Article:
The Conspiracy is a mockumentary about two knuckleheads who infiltrate a secret society. Basically, it's The Blair Witch Project with a tinge of Eyes Wide Shut. Bad acting and a comically predictable story sink the attempt to merge the found footage and paranoid thriller genres. Where is Oliver Stone when you need him?
The film opens as two young men are profiling conspiracy theorists for a documentary. They come across a man with all the calling cards: wild hair and beard, apartment walls covered with newspaper headlines, and a street megaphone. One day he comes up missing and what started out as a joke starts to get freaky. Men in black driving SUV's start to follow them. Their investigation leads them into the world of elite secret societies.
Today, there seems to be a "theory of everything" among conspiracy theorists. All believe certain elites have always controlled history - as far back as the ancient Egyptians. Aliens might be involved as well. American history is replete with hostility towards secret societies, most famously the Anti-Masonic Party in the 1830s and 1840s. Apparently the "documentarians" in the movie never picked up a history book or are even aware of America's proud history of paranoia.
Conspiracy theory has now gone mainstream in pop culture in TV shows like The X-Files and many, many films. The late night radio show Coast to Coast AM with George Noory includes guests every night who see manipulation behind everything. Coast to Coast is a fascinating mirror into the subterranean angst floating through America - and also very entertaining.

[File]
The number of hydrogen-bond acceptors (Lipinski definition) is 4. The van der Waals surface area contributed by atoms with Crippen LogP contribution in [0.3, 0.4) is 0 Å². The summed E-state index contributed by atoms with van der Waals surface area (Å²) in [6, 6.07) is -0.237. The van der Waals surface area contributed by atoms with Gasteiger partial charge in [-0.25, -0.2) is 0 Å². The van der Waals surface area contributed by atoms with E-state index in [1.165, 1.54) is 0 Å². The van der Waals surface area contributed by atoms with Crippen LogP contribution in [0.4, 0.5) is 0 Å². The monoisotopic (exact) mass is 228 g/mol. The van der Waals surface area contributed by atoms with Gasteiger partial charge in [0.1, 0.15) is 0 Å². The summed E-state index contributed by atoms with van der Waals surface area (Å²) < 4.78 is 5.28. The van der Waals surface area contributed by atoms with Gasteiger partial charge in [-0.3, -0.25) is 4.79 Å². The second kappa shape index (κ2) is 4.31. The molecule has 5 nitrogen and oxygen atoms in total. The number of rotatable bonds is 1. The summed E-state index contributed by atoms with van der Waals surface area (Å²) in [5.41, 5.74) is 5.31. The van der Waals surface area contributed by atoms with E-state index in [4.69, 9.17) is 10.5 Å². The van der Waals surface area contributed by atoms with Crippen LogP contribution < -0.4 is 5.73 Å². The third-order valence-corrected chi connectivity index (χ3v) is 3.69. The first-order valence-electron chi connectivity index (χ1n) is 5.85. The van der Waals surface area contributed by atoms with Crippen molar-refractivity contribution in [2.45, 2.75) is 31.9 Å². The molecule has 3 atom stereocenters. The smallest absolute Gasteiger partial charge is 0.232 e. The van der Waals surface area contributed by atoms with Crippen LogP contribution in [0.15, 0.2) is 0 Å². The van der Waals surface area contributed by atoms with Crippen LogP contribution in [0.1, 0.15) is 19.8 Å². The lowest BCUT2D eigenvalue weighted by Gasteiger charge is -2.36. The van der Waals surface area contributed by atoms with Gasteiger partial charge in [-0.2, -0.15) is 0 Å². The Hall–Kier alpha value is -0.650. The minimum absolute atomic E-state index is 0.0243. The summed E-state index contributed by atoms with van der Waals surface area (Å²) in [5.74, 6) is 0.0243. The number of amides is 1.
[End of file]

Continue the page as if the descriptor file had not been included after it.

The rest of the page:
All their clues lead to the fictional "Tarsus Club", a shadowy group of rich middle-aged white men who meet in the forest every year. To those hip to conspiracy mythology, the "Tarsus Club" is a stand in for the Bohemian Grove, a group of world leaders and businessmen who do meet every July outside of San Francisco. Allegedly, they stage mock rituals to an owl.
In recent years many have tried to crash their party, most notably the Texas Radio host Alex Jones. Jon Ronson, a British journalist who accompanied Jones to the grove, wrote a hilarious account in his book Them: Adventures with Extremists. Ronson concluded the Bohemian Grove extravaganza consisted mostly of aging frat boys taking part in silly drinking rituals.
Without spoiling too much, the climax features some serious overacting you might see on the WWE. I guess were supposed to leave the film and ponder what's really going on in the world? The pretentious "message" at the end falls completely flat.